Australia's central bank plans to invest some of its foreign currency reserves in Chinese government bonds for the first time, part of a wider move to deepen financial ties with the country's biggest trading partner, a top central banker said on Wednesday.
Reserve Bank of Australia (RBA) Deputy Governor Philip Lowe said the bank intended to hold around 5 percent of its foreign currency assets in China and had already gained approval from its Chinese counterpart, the People's Bank of China (PBOC).
The RBA's foreign currency reserves are currently worth around A$38.2 billion ($39.2 billion).
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"This decision to invest in China is an important one," Lowe said in a speech to the Australian Chamber of Commerce in Shanghai.
"It reflects the broader economic relationship between China and Australia and our increasing financial ties. It provides greater diversification of our investments and will help with our understanding of the Chinese financial markets."
The Chinese yuan, once liberalized, is likely to become one of the major reserve currencies in the region, he added.
This will be the first time the conservative central bank will have invested directly in a sovereign bond market of an Asian country other than Japan.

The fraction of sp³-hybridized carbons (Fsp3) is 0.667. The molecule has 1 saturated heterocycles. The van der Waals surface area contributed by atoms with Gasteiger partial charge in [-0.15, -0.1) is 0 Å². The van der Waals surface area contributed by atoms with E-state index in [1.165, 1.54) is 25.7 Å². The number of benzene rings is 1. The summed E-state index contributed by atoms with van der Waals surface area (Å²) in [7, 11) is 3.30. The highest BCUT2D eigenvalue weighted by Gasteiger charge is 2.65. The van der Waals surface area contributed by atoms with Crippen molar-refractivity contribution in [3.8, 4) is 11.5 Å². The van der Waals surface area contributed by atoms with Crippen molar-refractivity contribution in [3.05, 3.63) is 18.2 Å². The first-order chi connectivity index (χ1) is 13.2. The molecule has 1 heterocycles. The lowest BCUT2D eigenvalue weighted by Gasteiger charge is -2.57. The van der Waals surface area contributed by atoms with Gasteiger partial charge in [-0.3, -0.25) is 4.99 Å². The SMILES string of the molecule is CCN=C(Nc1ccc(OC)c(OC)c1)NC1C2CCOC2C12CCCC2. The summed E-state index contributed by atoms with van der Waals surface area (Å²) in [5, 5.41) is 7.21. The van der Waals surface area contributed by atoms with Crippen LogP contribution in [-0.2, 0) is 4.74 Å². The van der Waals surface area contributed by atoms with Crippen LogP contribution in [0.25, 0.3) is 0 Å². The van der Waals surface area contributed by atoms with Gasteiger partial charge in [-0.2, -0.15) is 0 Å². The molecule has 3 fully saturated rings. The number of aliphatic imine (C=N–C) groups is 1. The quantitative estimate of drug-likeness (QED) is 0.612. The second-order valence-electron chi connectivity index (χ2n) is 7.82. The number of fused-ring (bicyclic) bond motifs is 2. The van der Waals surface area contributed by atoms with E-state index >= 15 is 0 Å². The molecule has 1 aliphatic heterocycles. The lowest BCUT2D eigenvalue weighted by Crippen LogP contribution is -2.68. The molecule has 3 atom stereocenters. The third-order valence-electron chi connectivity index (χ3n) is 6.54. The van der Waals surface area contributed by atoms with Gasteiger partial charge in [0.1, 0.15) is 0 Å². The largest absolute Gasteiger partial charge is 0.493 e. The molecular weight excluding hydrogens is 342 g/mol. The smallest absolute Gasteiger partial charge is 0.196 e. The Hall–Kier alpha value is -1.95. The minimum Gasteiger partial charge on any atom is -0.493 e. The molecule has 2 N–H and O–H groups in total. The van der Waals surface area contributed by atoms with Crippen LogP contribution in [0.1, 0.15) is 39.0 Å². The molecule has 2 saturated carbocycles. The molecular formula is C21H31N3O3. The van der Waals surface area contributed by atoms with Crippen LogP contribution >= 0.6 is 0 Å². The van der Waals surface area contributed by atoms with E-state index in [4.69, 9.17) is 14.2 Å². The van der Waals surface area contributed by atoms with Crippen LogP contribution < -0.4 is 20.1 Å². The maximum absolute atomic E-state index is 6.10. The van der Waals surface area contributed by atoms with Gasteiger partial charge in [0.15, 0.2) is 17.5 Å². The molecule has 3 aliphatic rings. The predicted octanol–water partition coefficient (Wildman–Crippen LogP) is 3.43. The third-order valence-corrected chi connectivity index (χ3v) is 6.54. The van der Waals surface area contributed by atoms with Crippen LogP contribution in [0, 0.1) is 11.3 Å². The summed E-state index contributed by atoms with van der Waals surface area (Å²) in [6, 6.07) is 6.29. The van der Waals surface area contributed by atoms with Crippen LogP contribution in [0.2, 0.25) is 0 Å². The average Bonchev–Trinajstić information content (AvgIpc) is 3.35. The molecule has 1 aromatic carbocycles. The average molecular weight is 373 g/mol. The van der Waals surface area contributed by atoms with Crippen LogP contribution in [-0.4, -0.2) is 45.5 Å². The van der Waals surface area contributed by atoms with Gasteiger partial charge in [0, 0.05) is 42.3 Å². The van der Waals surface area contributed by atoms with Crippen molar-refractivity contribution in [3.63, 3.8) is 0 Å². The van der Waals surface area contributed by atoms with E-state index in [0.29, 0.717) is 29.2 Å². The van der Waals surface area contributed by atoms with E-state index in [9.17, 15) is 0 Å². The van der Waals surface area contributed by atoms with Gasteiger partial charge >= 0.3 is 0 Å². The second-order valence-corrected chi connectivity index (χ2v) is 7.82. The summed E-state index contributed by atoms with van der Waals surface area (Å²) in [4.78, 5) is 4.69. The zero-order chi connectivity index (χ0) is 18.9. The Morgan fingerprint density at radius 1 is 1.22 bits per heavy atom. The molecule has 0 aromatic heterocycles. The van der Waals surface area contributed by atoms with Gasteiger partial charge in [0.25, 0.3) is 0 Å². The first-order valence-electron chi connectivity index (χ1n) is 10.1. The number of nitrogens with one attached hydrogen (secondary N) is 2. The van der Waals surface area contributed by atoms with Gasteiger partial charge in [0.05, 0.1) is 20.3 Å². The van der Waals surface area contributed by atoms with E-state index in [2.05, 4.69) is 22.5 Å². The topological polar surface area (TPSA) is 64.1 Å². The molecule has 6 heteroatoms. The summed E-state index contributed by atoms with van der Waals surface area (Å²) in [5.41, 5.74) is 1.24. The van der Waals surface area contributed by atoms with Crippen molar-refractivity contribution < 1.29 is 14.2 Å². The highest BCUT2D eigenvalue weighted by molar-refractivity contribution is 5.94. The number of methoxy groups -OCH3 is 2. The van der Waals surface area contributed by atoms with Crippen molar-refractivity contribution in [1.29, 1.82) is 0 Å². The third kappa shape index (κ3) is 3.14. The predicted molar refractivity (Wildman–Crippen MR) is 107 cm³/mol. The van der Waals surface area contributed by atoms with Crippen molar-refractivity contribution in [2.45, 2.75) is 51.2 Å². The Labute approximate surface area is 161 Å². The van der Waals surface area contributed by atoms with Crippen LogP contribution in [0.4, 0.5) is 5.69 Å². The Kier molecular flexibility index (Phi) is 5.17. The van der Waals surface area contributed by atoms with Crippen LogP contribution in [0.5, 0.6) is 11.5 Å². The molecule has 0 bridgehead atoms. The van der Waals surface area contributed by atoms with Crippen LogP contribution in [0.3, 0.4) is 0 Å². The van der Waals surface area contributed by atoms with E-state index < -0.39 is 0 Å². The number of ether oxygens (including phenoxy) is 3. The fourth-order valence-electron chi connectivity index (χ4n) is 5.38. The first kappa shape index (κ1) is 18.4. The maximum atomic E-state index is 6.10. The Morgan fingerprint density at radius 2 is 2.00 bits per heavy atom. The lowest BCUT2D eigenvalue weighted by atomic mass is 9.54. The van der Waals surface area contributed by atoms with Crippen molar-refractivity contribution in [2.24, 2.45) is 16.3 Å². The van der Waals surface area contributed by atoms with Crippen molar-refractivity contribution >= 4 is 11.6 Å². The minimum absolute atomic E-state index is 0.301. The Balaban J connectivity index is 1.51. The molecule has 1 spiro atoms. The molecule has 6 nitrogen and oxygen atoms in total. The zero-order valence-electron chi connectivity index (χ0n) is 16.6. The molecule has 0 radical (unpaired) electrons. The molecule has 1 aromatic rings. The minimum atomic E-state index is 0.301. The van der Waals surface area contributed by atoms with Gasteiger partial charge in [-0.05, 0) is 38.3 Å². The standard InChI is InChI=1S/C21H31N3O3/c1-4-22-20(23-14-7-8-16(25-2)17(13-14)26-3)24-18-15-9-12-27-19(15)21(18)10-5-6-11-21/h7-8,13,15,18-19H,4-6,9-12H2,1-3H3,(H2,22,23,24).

The RBA's move comes at a time when China is aggressively promoting the use of its currency in international trade and following a relaxation of foreign investment quotas and easier access to the onshore Chinese markets.
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Lowe also highlighted the recent launch of direct trading between the Chinese yuan and Australian dollar, increasing investment flows between the two countries as well as growing interest in using the yuan for trade settlement.
Lowe, though, admitted there are barriers slowing the uptake of invoicing in yuan, or renminbi (RMB), including the lack of availability and pricing of instruments to hedge currency risks, a problem some companies have complained about.
"In time, it is likely that these constraints will be overcome: deep and liquid markets will develop, settlement processing will be improved and the appetite for invoicing in RMB will grow," he said.
Lowe also said a A$30 billion currency swap agreement that was established last year, will be available to all authorized deposit-taking institutions in Australia. If ever activated, the RBA would charge banks 25 basis points over the Shanghai Interbank Offered Rate (SHIBOR) to borrow yuan.
Lowe said while Chinese authorities have take steps to liberalize its financial markets, they remained highly regulated.
Drawing on Australia's own bumpy reform journey, Lowe said China could face an even more daunting challenge.
"Because of China's sheer size, the rest of the world is watching very closely and it has a strong interest in China 'getting it right'," he said.
Lowe highlighted some of the common problems shared by the two countries on the reform journey.
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He said Australia dealt with a 'shadow banking' problem by moving to a more liberalized system. On the currency, he said Australia experimented with almost every type of exchange rate regime before finally adopting a floating exchange rate and an open capital account.
"It is important though to point out that the process was far from smooth. Mistakes were made," he said.
"While these aspects of Australia's experience have some similarities with the current Chinese experience, China needs to, and is, charting its own course."